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V1.0: To release or not to release ?

March 29, 2010


As the author of Config::Model, I’ve often pondered whether my project was mature enough to be released as 1.0. After all, every time I seriously use it, I  find new bugs or need to make it easier to use or even add some new features. So I thought that my software was not good enough for V1.0.

Then again, all other software have the same issues: fix bugs, improve usage and follow user requirements.

Then, I’ve realized that wondering about software quality is not the right question. Sure, you need a decent quality level for 1.0. But the more important is not there. The most important is the compatibility pledge. Do I pledge to keep backward compatibility so people can rely on me and my software? Will I do my utmost to preserve the work done by others ?

In fact, that’s what I’ve been doing for several months now, all the changes I’ve made are backward compatible (even if warnings are issued) and people have a smooth migration path.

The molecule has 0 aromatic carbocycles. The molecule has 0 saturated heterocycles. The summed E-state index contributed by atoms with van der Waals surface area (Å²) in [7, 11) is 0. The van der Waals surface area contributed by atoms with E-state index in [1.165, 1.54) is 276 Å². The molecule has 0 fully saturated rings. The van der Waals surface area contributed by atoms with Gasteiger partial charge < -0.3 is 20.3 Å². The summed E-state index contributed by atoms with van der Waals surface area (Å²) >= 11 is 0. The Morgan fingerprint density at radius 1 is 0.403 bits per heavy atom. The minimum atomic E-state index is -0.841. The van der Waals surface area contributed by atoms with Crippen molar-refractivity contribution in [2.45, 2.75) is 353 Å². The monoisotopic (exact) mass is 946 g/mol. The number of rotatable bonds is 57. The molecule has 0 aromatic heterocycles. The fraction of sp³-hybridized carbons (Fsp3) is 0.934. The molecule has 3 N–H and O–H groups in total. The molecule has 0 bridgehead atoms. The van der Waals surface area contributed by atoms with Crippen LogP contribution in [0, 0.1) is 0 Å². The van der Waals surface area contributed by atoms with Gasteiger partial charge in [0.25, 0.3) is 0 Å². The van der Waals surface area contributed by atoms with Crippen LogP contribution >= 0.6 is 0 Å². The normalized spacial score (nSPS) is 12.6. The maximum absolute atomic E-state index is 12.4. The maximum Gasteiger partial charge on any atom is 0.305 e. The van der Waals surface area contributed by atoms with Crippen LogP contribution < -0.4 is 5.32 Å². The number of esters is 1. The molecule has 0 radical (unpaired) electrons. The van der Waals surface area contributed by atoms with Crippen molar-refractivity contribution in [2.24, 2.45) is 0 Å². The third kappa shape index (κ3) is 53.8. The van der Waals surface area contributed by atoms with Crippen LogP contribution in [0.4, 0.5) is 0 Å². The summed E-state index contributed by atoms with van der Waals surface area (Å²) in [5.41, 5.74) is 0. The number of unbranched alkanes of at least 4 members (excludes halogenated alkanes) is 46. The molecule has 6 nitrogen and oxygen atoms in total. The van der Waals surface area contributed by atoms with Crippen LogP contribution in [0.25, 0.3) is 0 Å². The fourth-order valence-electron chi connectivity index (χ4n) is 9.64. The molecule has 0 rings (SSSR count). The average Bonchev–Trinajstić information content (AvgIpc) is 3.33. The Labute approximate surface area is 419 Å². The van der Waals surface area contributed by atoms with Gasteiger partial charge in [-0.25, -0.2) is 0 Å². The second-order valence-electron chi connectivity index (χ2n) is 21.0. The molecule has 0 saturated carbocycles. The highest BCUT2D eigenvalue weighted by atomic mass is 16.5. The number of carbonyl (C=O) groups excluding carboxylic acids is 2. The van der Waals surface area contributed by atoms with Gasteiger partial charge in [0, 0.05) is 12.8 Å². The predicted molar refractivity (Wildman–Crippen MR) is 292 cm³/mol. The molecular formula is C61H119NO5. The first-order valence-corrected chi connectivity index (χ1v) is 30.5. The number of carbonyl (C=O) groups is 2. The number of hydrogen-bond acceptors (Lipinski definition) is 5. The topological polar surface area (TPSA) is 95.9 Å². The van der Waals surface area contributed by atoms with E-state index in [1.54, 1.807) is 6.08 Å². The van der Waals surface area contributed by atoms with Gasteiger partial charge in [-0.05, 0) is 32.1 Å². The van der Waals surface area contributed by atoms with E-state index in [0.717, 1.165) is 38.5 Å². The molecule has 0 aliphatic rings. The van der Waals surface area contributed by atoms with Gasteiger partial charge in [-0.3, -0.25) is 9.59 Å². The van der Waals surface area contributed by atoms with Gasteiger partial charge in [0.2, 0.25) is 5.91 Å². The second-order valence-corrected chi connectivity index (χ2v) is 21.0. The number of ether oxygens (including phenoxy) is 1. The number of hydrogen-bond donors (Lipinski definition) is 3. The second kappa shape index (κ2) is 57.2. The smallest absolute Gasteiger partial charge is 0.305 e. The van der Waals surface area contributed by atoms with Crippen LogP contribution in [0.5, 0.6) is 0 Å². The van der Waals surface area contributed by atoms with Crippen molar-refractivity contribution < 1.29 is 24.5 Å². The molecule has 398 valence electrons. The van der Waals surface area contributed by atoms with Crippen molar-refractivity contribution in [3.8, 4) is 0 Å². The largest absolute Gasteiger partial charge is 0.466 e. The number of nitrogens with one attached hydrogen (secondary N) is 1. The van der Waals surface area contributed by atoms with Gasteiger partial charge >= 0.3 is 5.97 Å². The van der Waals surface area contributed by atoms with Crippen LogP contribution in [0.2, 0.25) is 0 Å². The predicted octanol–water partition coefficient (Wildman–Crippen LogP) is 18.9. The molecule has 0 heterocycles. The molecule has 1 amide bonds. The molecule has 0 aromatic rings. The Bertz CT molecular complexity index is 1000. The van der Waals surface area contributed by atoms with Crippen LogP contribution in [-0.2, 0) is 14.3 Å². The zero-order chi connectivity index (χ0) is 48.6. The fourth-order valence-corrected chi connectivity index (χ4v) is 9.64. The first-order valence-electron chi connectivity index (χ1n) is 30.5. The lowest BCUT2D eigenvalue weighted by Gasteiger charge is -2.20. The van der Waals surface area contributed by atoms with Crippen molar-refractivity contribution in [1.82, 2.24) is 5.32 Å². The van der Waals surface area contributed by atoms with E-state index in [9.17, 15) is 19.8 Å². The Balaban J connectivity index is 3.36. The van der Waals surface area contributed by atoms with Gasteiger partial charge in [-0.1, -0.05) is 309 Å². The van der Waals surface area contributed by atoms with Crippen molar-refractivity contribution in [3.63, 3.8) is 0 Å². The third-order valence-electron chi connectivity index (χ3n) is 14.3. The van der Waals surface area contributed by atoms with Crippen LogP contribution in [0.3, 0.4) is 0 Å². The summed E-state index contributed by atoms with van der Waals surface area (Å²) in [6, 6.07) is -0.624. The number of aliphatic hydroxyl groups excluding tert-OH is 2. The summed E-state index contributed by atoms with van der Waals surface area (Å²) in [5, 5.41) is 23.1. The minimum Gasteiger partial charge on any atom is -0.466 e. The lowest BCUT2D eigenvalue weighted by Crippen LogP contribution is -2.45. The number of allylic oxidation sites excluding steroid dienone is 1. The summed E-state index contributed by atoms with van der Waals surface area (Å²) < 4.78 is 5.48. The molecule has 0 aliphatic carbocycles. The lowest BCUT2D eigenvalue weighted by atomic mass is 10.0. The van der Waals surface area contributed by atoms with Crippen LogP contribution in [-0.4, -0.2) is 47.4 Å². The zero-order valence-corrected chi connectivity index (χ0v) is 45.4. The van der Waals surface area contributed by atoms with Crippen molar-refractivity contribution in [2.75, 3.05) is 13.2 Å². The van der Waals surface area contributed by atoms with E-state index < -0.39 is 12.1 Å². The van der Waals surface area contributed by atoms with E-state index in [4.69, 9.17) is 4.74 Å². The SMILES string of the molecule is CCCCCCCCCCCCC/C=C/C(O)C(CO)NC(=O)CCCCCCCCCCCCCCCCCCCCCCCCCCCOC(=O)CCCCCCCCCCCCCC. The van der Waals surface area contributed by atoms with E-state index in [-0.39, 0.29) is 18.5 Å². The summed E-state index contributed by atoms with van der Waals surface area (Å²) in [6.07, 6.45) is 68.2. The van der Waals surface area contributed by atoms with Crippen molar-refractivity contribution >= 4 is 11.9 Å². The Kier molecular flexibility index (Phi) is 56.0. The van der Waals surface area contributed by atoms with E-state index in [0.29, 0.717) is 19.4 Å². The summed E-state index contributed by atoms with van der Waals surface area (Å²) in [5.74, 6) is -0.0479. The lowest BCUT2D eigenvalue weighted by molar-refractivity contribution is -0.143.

So, yesterday, I’ve released Config::Model V1.001.

Ta-da ! 😀


From → Config::Model, Perl

  1. jimcooncat permalink

    I remember back in ’87, my boss telling me that 1.0 was the first public release. A 2.0 signified a new data file format. So you could use any of the 1.x software with the 1.0 data file format, but you had to run a data conversion before you could use 2.0.

    0.x software was in-house use only, and could have multiple data formats. Because it wasn’t public, there was no need to walk a user through data conversion when it went 1.0.

    Made a lot of sense to me at the time, and others seem to follow this convention sometimes. Of course, so many people never even heard about this.

    How foss programmers never reach 1.0 on anything they own is a mystery. With my boss’s old method, 1.0 would have been stuck on anything that was shared with the outside world.

    • Well, in FOSS, there’s the “release early, release often” philosophy, which is quite good, mind you. A private vs public release does not make sense. So, releasing before 1.0 is normal and recommended. Since there’s no real trigger to do a public 1.0 release, some project may be tempted to keep releasing V0.x.

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